MacMillan shared the despair of many newspaper videographers at the time: The craft was still new enough that few media websites displayed video prominently, which meant a lot of innovative work went unseen. “You couldn’t find my content,” he said. There were “no distributable media players and no RSS feeds” on the Daily News site to help the videos get shared and discussed around the Web.
As much as he was concerned with distribution, the technology of remote electronic newsgathering was also a challenge. MacMillan was working at the time to fit a TV live truck into a backpack so he could stream video directly to the Web from anywhere in town. In 2007 that required a laptop, digital video camera, wireless modem and a fair amount of luck. Now, of course, the live truck fits in his pocket in the form of an iPhone.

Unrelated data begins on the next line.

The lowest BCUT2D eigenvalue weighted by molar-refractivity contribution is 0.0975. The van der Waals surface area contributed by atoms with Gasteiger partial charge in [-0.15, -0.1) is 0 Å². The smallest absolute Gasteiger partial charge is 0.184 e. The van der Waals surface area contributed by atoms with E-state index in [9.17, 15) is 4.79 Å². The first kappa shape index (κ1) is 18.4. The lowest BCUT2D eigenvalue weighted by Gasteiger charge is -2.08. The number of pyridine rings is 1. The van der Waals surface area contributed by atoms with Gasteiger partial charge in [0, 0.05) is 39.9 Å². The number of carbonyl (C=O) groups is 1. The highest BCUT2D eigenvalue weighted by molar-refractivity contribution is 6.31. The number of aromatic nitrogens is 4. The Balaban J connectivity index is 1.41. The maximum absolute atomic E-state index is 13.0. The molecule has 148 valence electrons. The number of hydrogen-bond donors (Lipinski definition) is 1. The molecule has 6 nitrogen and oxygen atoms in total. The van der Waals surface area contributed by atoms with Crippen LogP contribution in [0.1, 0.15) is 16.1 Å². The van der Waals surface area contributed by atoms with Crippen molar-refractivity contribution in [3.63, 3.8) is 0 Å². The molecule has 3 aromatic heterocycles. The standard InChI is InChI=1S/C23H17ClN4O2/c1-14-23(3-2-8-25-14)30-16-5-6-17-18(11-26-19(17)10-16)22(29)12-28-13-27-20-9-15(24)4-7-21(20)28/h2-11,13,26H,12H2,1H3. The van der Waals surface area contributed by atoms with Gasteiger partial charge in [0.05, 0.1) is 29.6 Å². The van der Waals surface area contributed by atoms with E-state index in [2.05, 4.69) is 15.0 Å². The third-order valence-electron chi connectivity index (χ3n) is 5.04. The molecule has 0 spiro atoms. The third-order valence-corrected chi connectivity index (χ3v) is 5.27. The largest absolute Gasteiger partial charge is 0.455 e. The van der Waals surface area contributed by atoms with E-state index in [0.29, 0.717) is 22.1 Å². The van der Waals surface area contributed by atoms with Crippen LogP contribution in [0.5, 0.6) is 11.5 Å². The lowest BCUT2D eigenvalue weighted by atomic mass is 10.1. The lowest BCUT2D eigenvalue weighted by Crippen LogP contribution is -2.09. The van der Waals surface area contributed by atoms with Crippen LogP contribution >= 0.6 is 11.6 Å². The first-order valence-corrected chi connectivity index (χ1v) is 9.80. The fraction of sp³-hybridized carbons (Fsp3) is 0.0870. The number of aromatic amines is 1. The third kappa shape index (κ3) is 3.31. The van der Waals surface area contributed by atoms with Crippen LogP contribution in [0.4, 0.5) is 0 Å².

The first lesson from the live video experiment was that so-called unlimited mobile data plans really do have limits. The second lesson was that if he wanted to get his Web efforts noticed, a bit of social media promotion couldn’t hurt.
In 2007 MacMillan attended Blog World Expo and had another epiphany. “You are just five minutes behind me,” said one speaker, referring to the time it takes to launch a blog.
MacMillan’s five minutes came shortly after taking a buyout from the Daily News, when he found himself an independent journalist with a new blog, on the way to 78,000 Twitter followers.
Operating outside the umbrella of a news organization